The final official results of Sunday’s elections are to be announced between March 14th and 17th.

Election 2012: Putin makes it in round 1

Russia’s presidential candidate Vladimir Putin is winning in the first round according to preliminary results after processing 47% of ballots. Observers see the main intrigue of the race in who will come third –independent candidate Mikhail Prokhorov or the head of the Liberal Democratic Party Vladimir Zhirinovsky.

By midnight Moscow time, almost 50% of ballots have been processed. Putin has scored over 64%, Gennady Zyuganov ( the Communist Party) 17.24%,  tycoon Mikhail Prokhorov 7.05%. Vladimir Zhirinovsky (the Liberal-Democratic Party)  6.8%,  Sergey Mironov (A Just Russia) - 3.7%.

Over 100,000 of Putin’s supporters celebrated their victory gathering in Moscow’s central Manezhnaya Square. PM also attended the event saying that the current elections were a political maturity and independence test for the country:

- Dear friends! I want to thank all Russians who voted today, especially those who gathered in Manezhnaya. I am grateful to all our supporters across our vast Motherland. Thanks to all who said Yes to great Russia. I asked you once: will we make it?

-Yes – chanted the crowd

-We made it!


-We won in a fair and open battle.

-Putin!!-shouted the crowd.

Supporters of Gennady Zyuganov claimed violations even before the polls were closed. However, foreign observers don’t share these claims. They were very impressed with live streaming of the voting process via web-cams. Hungarian observer, Euro Parliament MP Bela Kovacs said that this technology should be  a model to imitate by many Western countries and the EU.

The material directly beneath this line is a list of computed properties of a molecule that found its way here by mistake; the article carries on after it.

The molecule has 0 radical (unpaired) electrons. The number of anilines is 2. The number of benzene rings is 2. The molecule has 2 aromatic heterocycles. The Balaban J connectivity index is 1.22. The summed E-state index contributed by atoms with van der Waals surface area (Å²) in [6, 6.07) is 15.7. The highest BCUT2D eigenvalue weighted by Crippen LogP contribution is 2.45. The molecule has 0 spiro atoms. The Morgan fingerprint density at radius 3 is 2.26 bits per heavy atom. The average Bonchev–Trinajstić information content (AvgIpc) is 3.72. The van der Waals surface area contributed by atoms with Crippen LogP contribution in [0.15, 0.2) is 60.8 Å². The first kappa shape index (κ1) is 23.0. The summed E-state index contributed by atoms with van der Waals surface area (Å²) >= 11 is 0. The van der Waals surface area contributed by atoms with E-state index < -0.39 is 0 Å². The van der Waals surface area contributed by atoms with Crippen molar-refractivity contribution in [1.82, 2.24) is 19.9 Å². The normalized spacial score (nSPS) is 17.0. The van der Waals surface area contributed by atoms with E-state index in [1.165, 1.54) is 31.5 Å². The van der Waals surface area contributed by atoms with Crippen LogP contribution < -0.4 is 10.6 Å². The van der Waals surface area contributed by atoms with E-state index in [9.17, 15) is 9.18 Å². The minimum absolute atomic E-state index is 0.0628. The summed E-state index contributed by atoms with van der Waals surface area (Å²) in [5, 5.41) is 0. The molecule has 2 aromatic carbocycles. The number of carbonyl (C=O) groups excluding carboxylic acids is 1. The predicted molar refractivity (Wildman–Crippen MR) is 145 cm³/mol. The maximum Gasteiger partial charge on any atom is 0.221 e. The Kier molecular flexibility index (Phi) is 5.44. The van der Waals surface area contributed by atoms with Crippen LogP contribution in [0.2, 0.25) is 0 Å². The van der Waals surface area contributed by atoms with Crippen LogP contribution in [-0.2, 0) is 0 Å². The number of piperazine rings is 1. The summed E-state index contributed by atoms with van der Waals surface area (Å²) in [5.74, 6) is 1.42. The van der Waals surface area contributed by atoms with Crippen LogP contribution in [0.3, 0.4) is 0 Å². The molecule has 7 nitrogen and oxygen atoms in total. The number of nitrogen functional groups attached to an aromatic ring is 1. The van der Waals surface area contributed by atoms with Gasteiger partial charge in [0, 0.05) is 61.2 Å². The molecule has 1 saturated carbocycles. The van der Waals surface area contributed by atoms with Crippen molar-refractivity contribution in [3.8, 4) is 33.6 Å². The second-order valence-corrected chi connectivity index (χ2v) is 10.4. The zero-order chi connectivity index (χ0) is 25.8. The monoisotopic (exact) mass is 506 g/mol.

"Cameras are great for transparent and democratic elections. Being a Euro Parliament MP I will recommend this technology to my colleagues in the 2014 parliamentary elections".

A Just Russia candidate, Sergey Mironov, said that the current campaigning was more peaceful than the December Duma elections.

The Lib-Dems head, Vladimir Zhirinovsky, also made no claims though he was upset over the loss of votes in the Urals due to his inappropriate statements. However, he believes that his party will remain on Russia’s political arena despite the election result.

Tycoon Mikhail Prokhorov who is now outrunning Zhirinovsky expects to get  at least 11%. He said that, he run for presidency already being aware that one of the candidates will enjoy privileges so he doesn’t find the election fair.

However, according to activists from the Golos Association that fiercely criticized the December voting Putin scored about 55%. The  results of other candidates coincide with data from the Central Election Commission with slight deviation.

Putin’s opponents seem to be ok with the results. Zhirinovsky and Mironov have already congratulated him on the victory.